Information on PPD assessment was documented in medical records for 97% of patients (n=1096). Seventy-seven percent of all patients nominated a PPD (n=863). For 21% of the patients (n=233), the reason(s) why a preference had not been recorded was documented. Only 3% had no record of PPD assessment (n=31). The median time between the last recorded PPD assessment and death was 6 days.
Of those patients who expressed a PPD (n=863), the hospice was the most popular place, followed by home (table 1). Hospital was the least frequently nominated location. Eighty-five percent of patients died in the place of their earlier expressed choice. The proportion of those who died in their PPD was highest for those wishing to die at the hospice and hospital, and lowest for those wishing to die at home. The results were similar for patients with both cancer and non-cancer diagnoses.
Eighty percent of patients who had never been admitted to the hospice wanted to die at home. In contrast, 79% of those with at least one hospice inpatient stay, or who were admitted to the hospice as they approached death, had a preference to die there.
A χ2 test was conducted to explore the relationship between whether or not a PPD had been nominated and whether or not the patient died in hospital. There was a significant association between nominating a PPD and hospital death, χ2(1)=37.21, p<0.001. Six percent of patients for whom PPD was known died in hospital compared with 17% of patients whose PPD was unknown.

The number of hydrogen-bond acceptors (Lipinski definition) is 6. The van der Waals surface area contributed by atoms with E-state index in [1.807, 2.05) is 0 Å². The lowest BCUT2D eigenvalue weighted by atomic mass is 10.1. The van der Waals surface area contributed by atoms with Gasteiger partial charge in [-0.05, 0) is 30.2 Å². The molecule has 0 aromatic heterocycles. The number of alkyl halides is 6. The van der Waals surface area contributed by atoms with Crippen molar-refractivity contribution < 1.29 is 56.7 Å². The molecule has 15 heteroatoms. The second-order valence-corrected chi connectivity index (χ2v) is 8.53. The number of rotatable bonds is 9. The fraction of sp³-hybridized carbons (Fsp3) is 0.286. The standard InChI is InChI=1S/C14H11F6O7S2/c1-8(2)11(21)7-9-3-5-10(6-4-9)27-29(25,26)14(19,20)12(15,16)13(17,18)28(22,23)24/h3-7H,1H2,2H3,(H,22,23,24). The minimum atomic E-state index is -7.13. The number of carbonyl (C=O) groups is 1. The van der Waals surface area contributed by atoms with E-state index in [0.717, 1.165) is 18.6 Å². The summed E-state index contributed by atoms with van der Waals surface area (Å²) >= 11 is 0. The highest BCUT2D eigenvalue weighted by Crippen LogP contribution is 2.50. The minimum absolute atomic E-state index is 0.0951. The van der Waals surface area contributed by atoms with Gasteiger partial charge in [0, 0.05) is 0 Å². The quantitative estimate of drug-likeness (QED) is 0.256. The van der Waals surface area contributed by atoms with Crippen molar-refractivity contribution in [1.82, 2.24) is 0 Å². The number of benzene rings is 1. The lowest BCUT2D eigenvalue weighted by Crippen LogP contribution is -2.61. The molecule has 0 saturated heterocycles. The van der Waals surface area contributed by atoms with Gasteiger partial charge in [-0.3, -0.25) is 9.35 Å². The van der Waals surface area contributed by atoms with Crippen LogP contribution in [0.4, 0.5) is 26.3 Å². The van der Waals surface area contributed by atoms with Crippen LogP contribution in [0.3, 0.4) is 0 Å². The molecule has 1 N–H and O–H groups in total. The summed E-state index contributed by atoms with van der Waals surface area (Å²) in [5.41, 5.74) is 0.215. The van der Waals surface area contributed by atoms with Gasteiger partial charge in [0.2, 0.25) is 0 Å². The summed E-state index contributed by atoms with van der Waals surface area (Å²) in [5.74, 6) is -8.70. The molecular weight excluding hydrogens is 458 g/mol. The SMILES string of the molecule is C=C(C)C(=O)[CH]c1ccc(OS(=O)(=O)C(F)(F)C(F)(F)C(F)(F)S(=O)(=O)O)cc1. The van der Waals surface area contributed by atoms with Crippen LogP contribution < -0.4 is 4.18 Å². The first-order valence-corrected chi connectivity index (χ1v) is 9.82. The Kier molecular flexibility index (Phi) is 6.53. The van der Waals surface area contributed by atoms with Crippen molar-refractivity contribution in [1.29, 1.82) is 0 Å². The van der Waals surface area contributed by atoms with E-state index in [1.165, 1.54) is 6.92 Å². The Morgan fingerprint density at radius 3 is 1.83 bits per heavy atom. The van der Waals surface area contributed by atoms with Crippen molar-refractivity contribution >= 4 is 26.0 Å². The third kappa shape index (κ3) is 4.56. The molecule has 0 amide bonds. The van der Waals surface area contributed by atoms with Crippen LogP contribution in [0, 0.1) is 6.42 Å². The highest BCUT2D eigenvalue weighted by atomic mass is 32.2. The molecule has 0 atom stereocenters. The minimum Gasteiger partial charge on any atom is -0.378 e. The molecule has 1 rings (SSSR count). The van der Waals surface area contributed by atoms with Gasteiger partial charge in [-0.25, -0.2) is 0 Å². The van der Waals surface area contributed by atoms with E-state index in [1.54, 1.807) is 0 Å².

A PPD was not specified by 233 patients. The most frequently given reason for PPD being unknown was that the healthcare professional deemed it inappropriate to ask, either due to not knowing the patient long enough to have the discussion (31%) or concern about causing the patient too much distress (19%). Twenty-one percent of patients were undecided or the place was unimportant, while 12% of patients did not express a PPD due to either cognitive impairment, an inability to communicate or a combination of reasons. One percent of patients were considered too early in their disease to have this discussion. Only 34 out of 233 patients who did not specify a PPD were unwilling to have this discussion (15%).